Human beings are bad at saving themselves and pretty incapable of manufacturing hope within ourselves, but that doesn’t mean there’s nothing to be done.
You see, we can’t save ourselves, but we’re are pretty dang good at giving each other hope, just by showing up, because we trust that if we all show up, maybe God will too. And so we go to the arrivals gate — well, the table — and we meet God there every single time.
Advent 4 was the Sunday, two years ago, when I met the entire congregation here. Advent 4 was the day you called me to be your pastor. On that day, just like today, we read the Magnificat and we heard about the angel visiting Mary.
We were all, perhaps, a little less weighed down then, though our world was arguably just as divided and scary as it is now. But that Sunday morning, in here, we met and we gave each other hope. And just for kicks, I revisited that sermon — the first sermon I ever preached here.
For some reason, you see, it stuck out to me that Mary doesn’t start singing when the angel gives her the news that she’s pregnant with God’s baby. She’s actually pretty human about it: she has lots of questions and a little bit of ambivalence. And Gabriel the angel says, “You know, your relative Elizabeth is pregnant via divine intervention too.”
Maybe it’s my pastor ears, but I think this move is pretty pastoral. It’s like when a pastor says, “Hey, so-and-so has been through something similar to what you’ve been going through recently; maybe it’d be helpful for you guys to talk.”
Gabriel doesn’t tell her to go to Elizabeth; he simply mentions that she’s in a similar situation: an unexpected pregnancy via divine intervention. As in the first century Holy Land as now, that is a very tiny segment of the population.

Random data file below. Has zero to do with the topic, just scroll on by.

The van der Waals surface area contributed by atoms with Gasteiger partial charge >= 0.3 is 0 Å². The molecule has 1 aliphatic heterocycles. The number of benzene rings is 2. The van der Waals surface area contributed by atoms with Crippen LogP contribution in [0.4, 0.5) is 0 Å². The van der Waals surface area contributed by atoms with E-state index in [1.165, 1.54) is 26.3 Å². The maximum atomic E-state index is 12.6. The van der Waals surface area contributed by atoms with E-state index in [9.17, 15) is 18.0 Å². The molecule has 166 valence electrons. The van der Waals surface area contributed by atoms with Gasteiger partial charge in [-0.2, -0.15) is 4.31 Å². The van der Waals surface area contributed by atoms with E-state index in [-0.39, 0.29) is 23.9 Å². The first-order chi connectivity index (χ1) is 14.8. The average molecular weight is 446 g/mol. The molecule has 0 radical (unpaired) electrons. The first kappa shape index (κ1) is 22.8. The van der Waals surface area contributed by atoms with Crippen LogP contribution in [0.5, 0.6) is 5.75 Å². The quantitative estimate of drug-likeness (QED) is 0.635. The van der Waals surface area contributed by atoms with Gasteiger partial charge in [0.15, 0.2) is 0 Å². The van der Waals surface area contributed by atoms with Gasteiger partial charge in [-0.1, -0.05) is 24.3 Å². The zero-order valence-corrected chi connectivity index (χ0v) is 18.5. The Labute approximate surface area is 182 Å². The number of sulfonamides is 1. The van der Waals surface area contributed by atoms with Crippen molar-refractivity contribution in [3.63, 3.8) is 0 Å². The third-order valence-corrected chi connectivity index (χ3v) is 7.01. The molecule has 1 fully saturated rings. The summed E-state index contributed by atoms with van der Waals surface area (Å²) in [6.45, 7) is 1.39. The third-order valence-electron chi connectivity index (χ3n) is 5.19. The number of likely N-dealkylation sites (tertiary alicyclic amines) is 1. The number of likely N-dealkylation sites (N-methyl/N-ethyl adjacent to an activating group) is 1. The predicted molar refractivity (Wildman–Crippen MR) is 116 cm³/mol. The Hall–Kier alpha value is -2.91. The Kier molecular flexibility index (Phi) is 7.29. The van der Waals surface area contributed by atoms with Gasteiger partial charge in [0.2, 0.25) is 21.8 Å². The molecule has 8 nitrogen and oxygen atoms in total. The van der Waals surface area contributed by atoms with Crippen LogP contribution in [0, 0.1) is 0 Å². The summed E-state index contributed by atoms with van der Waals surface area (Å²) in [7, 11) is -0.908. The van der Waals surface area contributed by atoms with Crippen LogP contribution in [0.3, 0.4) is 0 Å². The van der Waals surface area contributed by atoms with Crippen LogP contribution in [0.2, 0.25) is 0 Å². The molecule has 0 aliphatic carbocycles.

Gabriel doesn’t actually tell Mary to go to Elizabeth, but Luke says she still “made haste” to go to the Judean town in the hill country. Elizabeth, who is also pregnant by a miracle. Elizabeth, who will understand this thing that has happened to Mary, and who won’t think she’s crazy. And here, with another human being who understands that God works in really weird and unexpected and direct ways, Mary is able to find the courage to sing her song of hope.
And so here we are, two years after I first pointed that out to you who were here, and we’re all pretty bewildered and tired and weighed down with a thousand things to do this afternoon. And we have, once again, on Advent 4, just like Mary and Elizabeth, gathered together to sing songs of hope.
May this day when Christmas is so close that we can practically taste the sugar cookies, may we long for a day when peace on earth will be this close, too. We can’t bring it about. We can’t make it happen. But we can watch for it, pray for it, work for it, and continue to tune in to this crazy hope that it’s possible. We can keep coming to the arrivals gate — the table — to meet God.
My friend Joseph, an Episcopal priest in the Pacific Northwest, puts it this way: “That’s why I love Advent …Jesus never doesn’t get born. We long, hope, wait, anticipate, and we’re never let down at the last minute.” Even if we are exhausted or broken or weighed down when we get there, the Light always comes to us. Always. Christmas never fails to arrive, because God has already broken through. Christ was born in Bethlehem those many years ago.
We cannot save ourselves, but just like Mary, if we say yes, we can have a role in the coolest things. And just maybe, that can melt the ice that weighs us down.
I close with a prayer honoring Mary, posted by a clergy friend this week.
Let us pray.
“God of impossible love,
you needed Mary
to give consent,
to bear the scandal,
to carry the word within herself:
may her courage give hope
to all people
who yearn to sing new songs of justice
and find the world a dwelling place for God,
through Jesus Christ, the one who is to come.” (1) Amen.
1. Prayers for an Inclusive Church, Steven Shakespeare